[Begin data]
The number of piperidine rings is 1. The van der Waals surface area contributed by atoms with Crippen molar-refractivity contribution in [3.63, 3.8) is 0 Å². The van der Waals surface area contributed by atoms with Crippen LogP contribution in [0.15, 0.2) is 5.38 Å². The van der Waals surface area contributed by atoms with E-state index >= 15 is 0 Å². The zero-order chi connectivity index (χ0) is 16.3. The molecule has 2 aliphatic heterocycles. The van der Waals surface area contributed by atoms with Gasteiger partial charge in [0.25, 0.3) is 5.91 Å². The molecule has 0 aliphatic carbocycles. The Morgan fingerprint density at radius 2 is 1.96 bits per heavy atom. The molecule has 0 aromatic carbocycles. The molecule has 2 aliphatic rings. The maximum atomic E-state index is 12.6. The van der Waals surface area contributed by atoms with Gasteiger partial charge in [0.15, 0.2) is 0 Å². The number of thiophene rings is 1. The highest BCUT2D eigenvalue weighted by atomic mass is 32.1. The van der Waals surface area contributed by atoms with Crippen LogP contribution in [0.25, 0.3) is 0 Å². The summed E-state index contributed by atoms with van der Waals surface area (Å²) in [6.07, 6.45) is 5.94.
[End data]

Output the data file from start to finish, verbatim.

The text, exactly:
The number of piperidine rings is 1. The van der Waals surface area contributed by atoms with Crippen molar-refractivity contribution in [3.63, 3.8) is 0 Å². The van der Waals surface area contributed by atoms with Crippen LogP contribution in [0.15, 0.2) is 5.38 Å². The van der Waals surface area contributed by atoms with E-state index >= 15 is 0 Å². The zero-order chi connectivity index (χ0) is 16.3. The molecule has 2 aliphatic heterocycles. The van der Waals surface area contributed by atoms with Gasteiger partial charge in [0.25, 0.3) is 5.91 Å². The molecule has 0 aliphatic carbocycles. The Morgan fingerprint density at radius 2 is 1.96 bits per heavy atom. The molecule has 0 aromatic carbocycles. The molecule has 2 aliphatic rings. The maximum atomic E-state index is 12.6. The van der Waals surface area contributed by atoms with Gasteiger partial charge in [0.15, 0.2) is 0 Å². The number of thiophene rings is 1. The highest BCUT2D eigenvalue weighted by atomic mass is 32.1. The van der Waals surface area contributed by atoms with Crippen LogP contribution in [0.25, 0.3) is 0 Å². The summed E-state index contributed by atoms with van der Waals surface area (Å²) in [6.07, 6.45) is 5.94.